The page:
self portrait

Watching the Birds With the King of Clickbait

Photo: Jim Lo Scalzo/Corbis

This week, the Cut reflects on self-reflection with a series of stories devoted to the art of memoir. 

There’s a certain precedent for calling him “the man” or “the writer.” Those were the epithets his girlfriend chose when she wrote up their first risky and daring attempts to have sex for Granta (the essay, entitled “Envy,” was excerpted online in The Guardian). But that was 15 years ago. I’ll call him “Clickbait.”

I was offered this assignment by Mikki Halpin. In the interest of editorial transparency, I should indicate that she is legally my mother, having been my roommate both at Choate and during our years abroad on a Nobel Fellowship. (You don’t know about the Nobel Fellowships? You wouldn’t.)

In real life, Mikki is a fellow traveler of 20 years’ standing. We both worked on zines back when they involved glue sticks and postage stamps. (Her paid circulation ran to 300 times mine.) In her career as an editor she started giving me online writing gigs while Generation Innernet [sic] was still chewing on its Tamagotchi. (I mean people who grew up with the web and think it’s part of their heads like the cerebellum.)

Always one step ahead, she prompted me to write about a memorable day that ideally might involve bird-watching with a certain person. I can’t say no to her.

“Bird-watching with [Clickbait]” has become a euphemism for — something, I’m not sure what; in any case, it is an activity that many people, especially aspiring writers, express a desire to perform, whether or not they like him or his work.

Many are those who have already done it. Clickbait notoriously spends his life straddling the fence between boundless ambition and postmodern solipsism, and he can be relied on to say just about anything — a loose cannon on the gun deck of literature — while he’d really rather not.

Bird-watching allows him to concede journalists hefty chunks of time while giving them essentially nothing at all. Five hours pass in his presence, and bewildered reporters wander away thinking, I came here with the petty, prying notion of finding out whether he has one-night stands on the road; I left with the prothonotary warbler, and I am a richer and a better person for this involuntary exchange of priorities. (For the record, it’s pronounced pro-THON-a-tary.)

I don’t know why they fall for it. Would they go putting with a famous golfer, or watch a famous programmer code? They must imagine that birding involves standing around chatting while rare species cycle through their behaviors on heavy rotation 20 feet away.

It can be like that. Central Park during Warbler Week (May 7–14) is definitely like that. The popular birding location where I met Clickbait for the first time, Moss Landing (between Santa Cruz and Monterey, California), certainly seems like that if you’re used to Europe.

It was January 16, 2013. When Clickbait pulled up in his Mini (you know what they say — big car, small etc.), I bounced to him with unfeigned glee, saying I absolutely could not believe what a wonderful place Moss Landing is! The closest I had ever been to anything resembling a ruddy duck before was about 300 yards. Now I was close enough to see my reflection in its kind, intelligent eyes and sense its tender affection for me.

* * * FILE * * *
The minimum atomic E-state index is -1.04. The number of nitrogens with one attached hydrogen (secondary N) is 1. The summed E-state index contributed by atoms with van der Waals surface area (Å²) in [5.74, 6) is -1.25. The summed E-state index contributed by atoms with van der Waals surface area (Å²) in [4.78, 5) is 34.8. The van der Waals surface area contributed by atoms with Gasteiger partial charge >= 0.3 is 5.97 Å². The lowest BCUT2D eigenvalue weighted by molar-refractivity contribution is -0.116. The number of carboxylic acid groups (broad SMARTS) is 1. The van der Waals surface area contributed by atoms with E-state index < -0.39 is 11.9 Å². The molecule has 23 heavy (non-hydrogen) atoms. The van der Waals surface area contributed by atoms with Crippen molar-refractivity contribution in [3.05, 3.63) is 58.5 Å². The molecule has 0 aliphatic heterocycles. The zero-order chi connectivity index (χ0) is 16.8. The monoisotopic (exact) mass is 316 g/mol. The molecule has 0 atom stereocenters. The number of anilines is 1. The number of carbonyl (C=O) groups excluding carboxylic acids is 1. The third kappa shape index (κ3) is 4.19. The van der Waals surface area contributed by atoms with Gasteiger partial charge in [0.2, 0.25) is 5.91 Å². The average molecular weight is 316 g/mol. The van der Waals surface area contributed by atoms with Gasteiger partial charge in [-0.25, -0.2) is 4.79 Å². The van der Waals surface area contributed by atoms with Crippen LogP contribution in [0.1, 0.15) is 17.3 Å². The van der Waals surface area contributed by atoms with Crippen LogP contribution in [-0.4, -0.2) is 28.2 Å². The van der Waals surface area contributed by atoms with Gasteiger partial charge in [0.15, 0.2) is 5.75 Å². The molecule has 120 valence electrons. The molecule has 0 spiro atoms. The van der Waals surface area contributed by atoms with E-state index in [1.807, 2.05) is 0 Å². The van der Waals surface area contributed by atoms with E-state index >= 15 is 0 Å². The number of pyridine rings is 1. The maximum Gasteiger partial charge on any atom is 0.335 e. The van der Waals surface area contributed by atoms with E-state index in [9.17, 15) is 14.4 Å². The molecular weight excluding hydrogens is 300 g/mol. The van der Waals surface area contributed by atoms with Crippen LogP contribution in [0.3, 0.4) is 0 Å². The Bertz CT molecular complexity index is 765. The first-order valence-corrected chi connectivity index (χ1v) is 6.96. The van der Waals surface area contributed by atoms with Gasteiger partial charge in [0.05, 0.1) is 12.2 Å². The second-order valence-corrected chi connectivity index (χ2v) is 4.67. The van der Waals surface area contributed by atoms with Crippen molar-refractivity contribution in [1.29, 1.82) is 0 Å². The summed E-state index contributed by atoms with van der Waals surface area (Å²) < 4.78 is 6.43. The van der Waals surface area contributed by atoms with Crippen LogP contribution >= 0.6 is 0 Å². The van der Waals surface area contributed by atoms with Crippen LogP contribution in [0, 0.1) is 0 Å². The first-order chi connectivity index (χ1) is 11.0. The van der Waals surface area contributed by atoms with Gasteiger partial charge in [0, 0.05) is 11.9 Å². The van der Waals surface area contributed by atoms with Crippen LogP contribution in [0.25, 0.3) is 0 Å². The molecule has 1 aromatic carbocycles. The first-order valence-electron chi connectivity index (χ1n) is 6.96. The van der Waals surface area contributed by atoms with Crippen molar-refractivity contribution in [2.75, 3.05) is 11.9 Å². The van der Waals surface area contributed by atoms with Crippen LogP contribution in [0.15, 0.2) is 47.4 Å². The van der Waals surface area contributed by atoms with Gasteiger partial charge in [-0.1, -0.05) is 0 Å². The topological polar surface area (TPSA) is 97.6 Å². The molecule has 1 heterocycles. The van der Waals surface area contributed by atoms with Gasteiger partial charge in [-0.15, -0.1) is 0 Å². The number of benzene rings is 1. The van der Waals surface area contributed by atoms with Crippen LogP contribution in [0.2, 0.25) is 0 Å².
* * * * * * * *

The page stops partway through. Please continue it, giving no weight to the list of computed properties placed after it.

Clickbait had his scope along, and I jumped for joy. For lack of interesting (by his standards) birds, we turned it on some nearby sea otters. You could just about see their fleas. We admired a vagrant sandhill crane. Then he said it was time to hit the MoonGlow Dairy — a working farm a little ways up Elkhorn Slough, whose owner likes birds enough to let cattle excrement gather in monstrous, reeking lagoons.

It wasn’t quite the fun fair Moss Landing was. The afternoon light tinted beige birds yellow, leading to painful misidentifications. Then some blackbirds, which may or may not have been rare and special, kept flying away from us straight into the setting sun, so that we nearly waded into a big pile of dead cows.

Clickbait stood there looking at them. I turned and ran.

While I drove my rental car from the dairy back to the Mini, we at last got into a hairy topic. I described how a friend of mine had been severely traumatized by a late miscarriage that his spouse equivalent seemed to have encouraged by refusing to seek medical attention.

“So what?” Clickbait said. “She wanted an abortion, and she got it.” He didn’t even look at me. He didn’t consider my shocking tale of near-infanticide — I thought it rivaled Tolstoy’s The Power of Darkness — worthy of comment!

I think Mikki will appreciate how hard it is for women to be feminists in a clinch, especially around strangers. Where babies are concerned, we like to come across as big saps. Clickbait trounced my lame feminism and ground it in the dirt. To punish him, I started driving a little too slow.

“Speed up,” he said. I did, and we arrived back in Moss Landing in time for sunset.

And there, on a dune overlooking the Pacific, he said two memorable things. (1) Sometimes there are so many sooty shearwaters over the ocean that they partially obscure the sun. (2) The editors he had queried about publishing my first novel were well into their sixth month of silence, and I might be better off approaching small presses without his help.

The look that passed between us then was warm, almost intimate. We were partners in failure. Clickbait has no trouble getting a byline. But as long as he wants more than to see his name in print, he will always know the pain of rejection.

In lieu of payment for this story, $500 has been donated to the American Bird Conservancy.

Watching the Birds With the King of Clickbait